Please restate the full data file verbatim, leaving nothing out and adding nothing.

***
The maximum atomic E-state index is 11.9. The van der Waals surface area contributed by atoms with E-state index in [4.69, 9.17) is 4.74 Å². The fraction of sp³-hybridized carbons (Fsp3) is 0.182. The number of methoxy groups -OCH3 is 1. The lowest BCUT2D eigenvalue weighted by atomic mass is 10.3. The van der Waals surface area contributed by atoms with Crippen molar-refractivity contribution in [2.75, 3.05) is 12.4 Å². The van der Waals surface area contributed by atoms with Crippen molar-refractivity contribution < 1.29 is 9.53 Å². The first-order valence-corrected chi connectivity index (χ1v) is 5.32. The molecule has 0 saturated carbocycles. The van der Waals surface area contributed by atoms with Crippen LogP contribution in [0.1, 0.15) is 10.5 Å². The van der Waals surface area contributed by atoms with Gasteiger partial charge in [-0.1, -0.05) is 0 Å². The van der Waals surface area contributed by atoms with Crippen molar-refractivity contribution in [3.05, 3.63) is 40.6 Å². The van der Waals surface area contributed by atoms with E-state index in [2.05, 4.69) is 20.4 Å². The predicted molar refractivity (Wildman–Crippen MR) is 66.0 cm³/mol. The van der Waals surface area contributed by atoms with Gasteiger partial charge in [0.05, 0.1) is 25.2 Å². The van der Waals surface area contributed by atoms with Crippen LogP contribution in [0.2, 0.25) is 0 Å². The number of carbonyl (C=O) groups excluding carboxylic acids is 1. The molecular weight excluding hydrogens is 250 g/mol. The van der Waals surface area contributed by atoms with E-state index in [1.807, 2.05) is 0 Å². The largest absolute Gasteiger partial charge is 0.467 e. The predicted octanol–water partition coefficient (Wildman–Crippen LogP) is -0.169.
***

The maximum atomic E-state index is 11.9. The van der Waals surface area contributed by atoms with E-state index in [4.69, 9.17) is 4.74 Å². The fraction of sp³-hybridized carbons (Fsp3) is 0.182. The number of methoxy groups -OCH3 is 1. The lowest BCUT2D eigenvalue weighted by atomic mass is 10.3. The van der Waals surface area contributed by atoms with Crippen molar-refractivity contribution in [2.75, 3.05) is 12.4 Å². The van der Waals surface area contributed by atoms with Crippen molar-refractivity contribution < 1.29 is 9.53 Å². The first-order valence-corrected chi connectivity index (χ1v) is 5.32. The molecule has 0 saturated carbocycles. The van der Waals surface area contributed by atoms with Crippen LogP contribution in [0.1, 0.15) is 10.5 Å². The van der Waals surface area contributed by atoms with Gasteiger partial charge in [-0.1, -0.05) is 0 Å². The van der Waals surface area contributed by atoms with Crippen molar-refractivity contribution in [3.05, 3.63) is 40.6 Å². The van der Waals surface area contributed by atoms with E-state index in [2.05, 4.69) is 20.4 Å². The predicted molar refractivity (Wildman–Crippen MR) is 66.0 cm³/mol. The van der Waals surface area contributed by atoms with Gasteiger partial charge in [0.05, 0.1) is 25.2 Å². The van der Waals surface area contributed by atoms with Crippen LogP contribution in [0.2, 0.25) is 0 Å². The number of carbonyl (C=O) groups excluding carboxylic acids is 1. The molecular weight excluding hydrogens is 250 g/mol. The van der Waals surface area contributed by atoms with E-state index in [1.807, 2.05) is 0 Å². The largest absolute Gasteiger partial charge is 0.467 e. The predicted octanol–water partition coefficient (Wildman–Crippen LogP) is -0.169.